Thus he accepted primaries in Fateh, which everybody knew would favor the new generation. The primaries showed there was no confidence or trust in the cardinals of Fateh who have been meeting and talking but not delivering. The cardinals have lost their constituency, and they know it, as could be seen by the fact that most of the members of Fateh's Central Council did not seek legitimacy through the primaries, but were content with their historical legitimacy which is based on their role in the revolutionary movement from the 1970s. The young guard demanded legitimacy from today's society.
bitterlemons: So would you characterize this as a power struggle?
Abdul Hadi: It's a struggle for legitimacy. Where do we go from here? There is no revolution, there is no coalition with Arab states, there is no international pressure on Israel to help us. So how do we survive in the prison we are in? This parliamentary election is not for leadership, it is for representation; it is for mission not vision. As Marwan Barghouti has been saying, the vision will come after the election. After the legitimization of new representatives we will see new coalitions in the elected council.
bitterlemons: You are putting emphasis on the elections, but there seems to be some conjecture that elections may not take place at all...
Abdul Hadi: It is not in the interest of the Israelis to have Palestinian elections because they have concluded that Hamas will come to power.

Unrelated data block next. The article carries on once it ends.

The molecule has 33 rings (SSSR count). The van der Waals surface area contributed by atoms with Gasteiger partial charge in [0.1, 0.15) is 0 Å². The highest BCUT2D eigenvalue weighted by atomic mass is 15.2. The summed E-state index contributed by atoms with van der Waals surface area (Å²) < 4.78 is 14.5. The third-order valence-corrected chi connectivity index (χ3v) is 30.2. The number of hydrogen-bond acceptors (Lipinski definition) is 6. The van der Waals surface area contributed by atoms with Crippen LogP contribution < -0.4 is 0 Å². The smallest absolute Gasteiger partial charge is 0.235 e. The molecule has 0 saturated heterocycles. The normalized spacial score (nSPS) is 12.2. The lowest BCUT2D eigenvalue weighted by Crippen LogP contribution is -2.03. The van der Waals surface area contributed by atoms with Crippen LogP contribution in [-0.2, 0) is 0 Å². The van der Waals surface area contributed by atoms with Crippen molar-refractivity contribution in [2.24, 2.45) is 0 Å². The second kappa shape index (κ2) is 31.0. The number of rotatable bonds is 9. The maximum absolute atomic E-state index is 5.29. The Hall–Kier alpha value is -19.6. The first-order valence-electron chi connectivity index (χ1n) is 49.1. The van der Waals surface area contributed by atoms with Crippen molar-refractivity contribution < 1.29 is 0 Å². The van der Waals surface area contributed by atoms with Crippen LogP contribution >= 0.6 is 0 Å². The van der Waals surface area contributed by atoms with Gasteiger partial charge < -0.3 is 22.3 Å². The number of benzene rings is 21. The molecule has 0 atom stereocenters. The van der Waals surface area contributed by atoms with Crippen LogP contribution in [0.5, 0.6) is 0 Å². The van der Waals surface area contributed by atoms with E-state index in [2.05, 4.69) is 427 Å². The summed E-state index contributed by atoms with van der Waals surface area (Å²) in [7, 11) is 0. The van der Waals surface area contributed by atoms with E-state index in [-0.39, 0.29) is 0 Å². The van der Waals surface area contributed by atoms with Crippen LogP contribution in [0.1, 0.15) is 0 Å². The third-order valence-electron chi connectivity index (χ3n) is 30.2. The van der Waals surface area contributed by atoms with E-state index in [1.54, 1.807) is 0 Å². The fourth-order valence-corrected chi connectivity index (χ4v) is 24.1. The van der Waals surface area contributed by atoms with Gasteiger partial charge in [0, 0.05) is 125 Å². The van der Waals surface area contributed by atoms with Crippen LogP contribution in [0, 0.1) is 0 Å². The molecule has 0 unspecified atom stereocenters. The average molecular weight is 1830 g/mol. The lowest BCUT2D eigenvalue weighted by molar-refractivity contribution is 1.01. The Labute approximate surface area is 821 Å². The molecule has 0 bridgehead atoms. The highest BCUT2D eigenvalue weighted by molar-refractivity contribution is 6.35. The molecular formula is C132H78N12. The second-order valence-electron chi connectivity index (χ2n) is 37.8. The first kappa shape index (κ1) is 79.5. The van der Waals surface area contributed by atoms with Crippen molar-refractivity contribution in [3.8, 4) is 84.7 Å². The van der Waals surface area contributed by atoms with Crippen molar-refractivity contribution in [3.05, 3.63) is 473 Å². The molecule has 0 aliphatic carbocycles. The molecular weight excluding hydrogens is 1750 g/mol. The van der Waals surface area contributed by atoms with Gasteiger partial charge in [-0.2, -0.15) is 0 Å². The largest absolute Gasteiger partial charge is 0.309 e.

bitterlemons: Without elections what are the consequences?
Abdul Hadi: This would totally cripple the PA. There is a crisis of funds in the PA to pay the salaries of 140,000 civil servants. If half a million Palestinians tomorrow have no income, there will be chaos. Elections will bring legitimacy to a new coalition government to implement Abu Mazen's strategy for reform, democracy and security and work with international donors and thus keep this body alive.
bitterlemons: Are you encouraged by what's happened in Fateh?
Abdul Hadi: I look forward with great hope and optimism to see how this election will legitimize a political agenda for political transformation in Palestine.- Published 19/12/2005 © bitterlemons.org
Mahdi Abdul Hadi is the head of the Palestinian Academic Society for the Study of International Affairs (PASSIA) in Jerusalem.
To unsubscribe from this bitterlemons HTML email list, simply write to firstname.lastname@example.org with "unsubscribe" in the subject line. To subscribe to the text version instead, write to email@example.com. Editors Ghassan Khatib and Yossi Alpher can be reached at firstname.lastname@example.org and email@example.com, respectively.
Bitterlemons.org is an internet newsletter that presents Palestinian and Israeli viewpoints on prominent issues of concern. Each edition addresses a specific issue of controversy. Bitterlemons.org maintains complete organizational and institutional symmetry between its Palestinian and Israeli sides.